Im Focus: The fastest light-driven current source

Controlling electronic current is essential to modern electronics, as data and signals are transferred by streams of electrons which are controlled at high speed. Demands on transmission speeds are also increasing as technology develops. Scientists from the Chair of Laser Physics and the Chair of Applied Physics at Friedrich-Alexander-Universität Erlangen-Nürnberg (FAU) have succeeded in switching on a current with a desired direction in graphene using a single laser pulse within a femtosecond ¬¬ – a femtosecond corresponds to the millionth part of a billionth of a second. This is more than a thousand times faster compared to the most efficient transistors today.

Graphene is up to the job

Im Focus: LaserTAB: More efficient and precise contacts thanks to human-robot collaboration

At the productronica trade fair in Munich this November, the Fraunhofer Institute for Laser Technology ILT will be presenting Laser-Based Tape-Automated Bonding, LaserTAB for short. The experts from Aachen will be demonstrating how new battery cells and power electronics can be micro-welded more efficiently and precisely than ever before thanks to new optics and robot support.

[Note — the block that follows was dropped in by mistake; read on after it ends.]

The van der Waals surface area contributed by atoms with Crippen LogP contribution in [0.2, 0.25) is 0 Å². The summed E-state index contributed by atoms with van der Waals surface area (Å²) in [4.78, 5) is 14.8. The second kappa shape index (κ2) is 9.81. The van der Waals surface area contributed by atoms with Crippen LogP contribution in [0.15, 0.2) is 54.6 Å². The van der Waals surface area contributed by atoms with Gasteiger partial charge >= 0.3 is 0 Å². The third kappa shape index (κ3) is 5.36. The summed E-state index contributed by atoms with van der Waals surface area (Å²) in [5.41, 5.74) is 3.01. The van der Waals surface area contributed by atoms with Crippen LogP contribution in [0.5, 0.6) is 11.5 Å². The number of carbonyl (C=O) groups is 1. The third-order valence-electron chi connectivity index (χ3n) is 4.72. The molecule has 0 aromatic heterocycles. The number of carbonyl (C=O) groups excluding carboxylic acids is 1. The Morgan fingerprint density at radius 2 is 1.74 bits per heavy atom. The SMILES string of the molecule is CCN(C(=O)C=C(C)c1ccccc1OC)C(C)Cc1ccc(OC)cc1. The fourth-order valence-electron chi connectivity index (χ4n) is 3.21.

Fraunhofer ILT from Aachen relies on a clever combination of robotics and a laser scanner with new optics as well as process monitoring, which it has developed...

Im Focus: The pyrenoid is a carbon-fixing liquid droplet

Plants and algae use the enzyme Rubisco to fix carbon dioxide, removing it from the atmosphere and converting it into biomass. Algae have figured out a way to increase the efficiency of carbon fixation. They gather most of their Rubisco into a ball-shaped microcompartment called the pyrenoid, which they flood with a high local concentration of carbon dioxide. A team of scientists at Princeton University, the Carnegie Institution for Science, Stanford University and the Max Plank Institute of Biochemistry have unravelled the mysteries of how the pyrenoid is assembled. These insights can help to engineer crops that remove more carbon dioxide from the atmosphere while producing more food.